Sometimes called the Silent Disease because it is not always accompanied by pain, periodontal disease is basically a disease of the gums.
Because it’s not usually painful, periodontal disease tends to be undetected. Many people do not think much of a tooth that has fallen out, or even when tooth decay causes pain when in fact, these are symptoms of periodontal disease of diffferent stages.
To protect the health of gums, brushing and correct removal of tartar everyday is very important.
One of the plaque-induced inflammatory conditions is gingivitis, an inflammation of the gums. It affects 98% of children. However, they do not usually have the organism Actinobacillus actinomycetemcomitans or bacteria Porphyromonas gingivalis, they are at low risk of severe periodontal disease.
In adults, the incidence of gingivitis increases with age, peaking at around age 34. However, there is a high incidence of gingivitis in the elderly because of a cumulative effect due of age and in those who wear ill-fitting dentures.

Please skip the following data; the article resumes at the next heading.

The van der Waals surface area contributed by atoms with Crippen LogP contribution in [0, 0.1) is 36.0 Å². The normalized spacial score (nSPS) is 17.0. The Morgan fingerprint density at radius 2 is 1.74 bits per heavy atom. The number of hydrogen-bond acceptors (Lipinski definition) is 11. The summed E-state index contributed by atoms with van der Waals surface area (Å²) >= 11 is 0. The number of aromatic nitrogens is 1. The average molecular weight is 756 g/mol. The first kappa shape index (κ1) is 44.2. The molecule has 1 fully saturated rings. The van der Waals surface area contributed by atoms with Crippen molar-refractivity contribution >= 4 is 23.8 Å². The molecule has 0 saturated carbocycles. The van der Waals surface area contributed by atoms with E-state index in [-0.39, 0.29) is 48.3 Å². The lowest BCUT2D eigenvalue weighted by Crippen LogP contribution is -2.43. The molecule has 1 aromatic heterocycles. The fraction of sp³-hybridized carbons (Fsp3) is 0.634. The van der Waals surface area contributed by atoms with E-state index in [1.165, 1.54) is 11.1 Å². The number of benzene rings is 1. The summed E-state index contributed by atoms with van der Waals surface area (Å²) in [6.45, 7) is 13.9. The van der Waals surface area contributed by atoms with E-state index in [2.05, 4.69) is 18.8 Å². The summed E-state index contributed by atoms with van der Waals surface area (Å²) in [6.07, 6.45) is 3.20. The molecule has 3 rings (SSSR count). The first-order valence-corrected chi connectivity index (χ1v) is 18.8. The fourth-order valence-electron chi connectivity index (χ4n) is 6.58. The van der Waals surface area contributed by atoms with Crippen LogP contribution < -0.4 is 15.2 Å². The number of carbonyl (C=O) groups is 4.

Plaque is a biofilm, usually a pale yellow and develops naturally on teeth. Plaque is formed by bacteria trying to adhere themselves to teeth. When first developed, plaque can be easily scratched out by using the finger nails. It starts to harden in 48 hours and in 10 days it becomes tartar and is very difficult to remove. That’s why regular brushing of teeth is so vital to prevent plaque and tartar buildup.
Plaque also builds up between teeth and gums and if they remain there, symptoms of gingivitis such as bad breath begin to appear.
As mentioned, gingivitis may affect a child as young as 3 years old. Since there are no obvious symptoms like pain, it is hard to detect early gingivitis. But several incidences can signal the start of gingivitis, for example, when one bites something hard like an apple and the gums start to bleed; or when one has chronic bad breath; or the gums swell after brushing. Do take note of these incidences and seek the help of a dentist if they worsen or recur often.